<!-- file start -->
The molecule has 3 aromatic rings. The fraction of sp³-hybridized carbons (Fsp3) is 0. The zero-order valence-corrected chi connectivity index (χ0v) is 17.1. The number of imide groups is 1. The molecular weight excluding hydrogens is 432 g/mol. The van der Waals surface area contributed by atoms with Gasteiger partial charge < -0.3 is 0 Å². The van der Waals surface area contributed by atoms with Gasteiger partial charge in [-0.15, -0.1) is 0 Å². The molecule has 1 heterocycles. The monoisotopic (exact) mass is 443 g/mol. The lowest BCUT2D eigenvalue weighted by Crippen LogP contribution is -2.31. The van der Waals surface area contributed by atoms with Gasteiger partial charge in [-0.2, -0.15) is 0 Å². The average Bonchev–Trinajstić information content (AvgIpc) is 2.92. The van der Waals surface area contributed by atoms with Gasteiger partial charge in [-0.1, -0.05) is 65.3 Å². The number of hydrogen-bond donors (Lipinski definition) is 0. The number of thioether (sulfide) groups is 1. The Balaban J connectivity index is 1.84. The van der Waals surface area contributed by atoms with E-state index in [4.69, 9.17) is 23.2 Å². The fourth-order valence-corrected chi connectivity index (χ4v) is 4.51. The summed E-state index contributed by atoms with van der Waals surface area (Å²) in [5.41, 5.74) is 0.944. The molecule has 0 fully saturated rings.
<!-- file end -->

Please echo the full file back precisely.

The molecule has 3 aromatic rings. The fraction of sp³-hybridized carbons (Fsp3) is 0. The zero-order valence-corrected chi connectivity index (χ0v) is 17.1. The number of imide groups is 1. The molecular weight excluding hydrogens is 432 g/mol. The van der Waals surface area contributed by atoms with Gasteiger partial charge < -0.3 is 0 Å². The van der Waals surface area contributed by atoms with Gasteiger partial charge in [-0.15, -0.1) is 0 Å². The molecule has 1 heterocycles. The monoisotopic (exact) mass is 443 g/mol. The lowest BCUT2D eigenvalue weighted by Crippen LogP contribution is -2.31. The van der Waals surface area contributed by atoms with Gasteiger partial charge in [-0.2, -0.15) is 0 Å². The average Bonchev–Trinajstić information content (AvgIpc) is 2.92. The van der Waals surface area contributed by atoms with Gasteiger partial charge in [-0.1, -0.05) is 65.3 Å². The number of hydrogen-bond donors (Lipinski definition) is 0. The number of thioether (sulfide) groups is 1. The Balaban J connectivity index is 1.84. The van der Waals surface area contributed by atoms with E-state index in [4.69, 9.17) is 23.2 Å². The fourth-order valence-corrected chi connectivity index (χ4v) is 4.51. The summed E-state index contributed by atoms with van der Waals surface area (Å²) in [5.41, 5.74) is 0.944. The molecule has 0 fully saturated rings.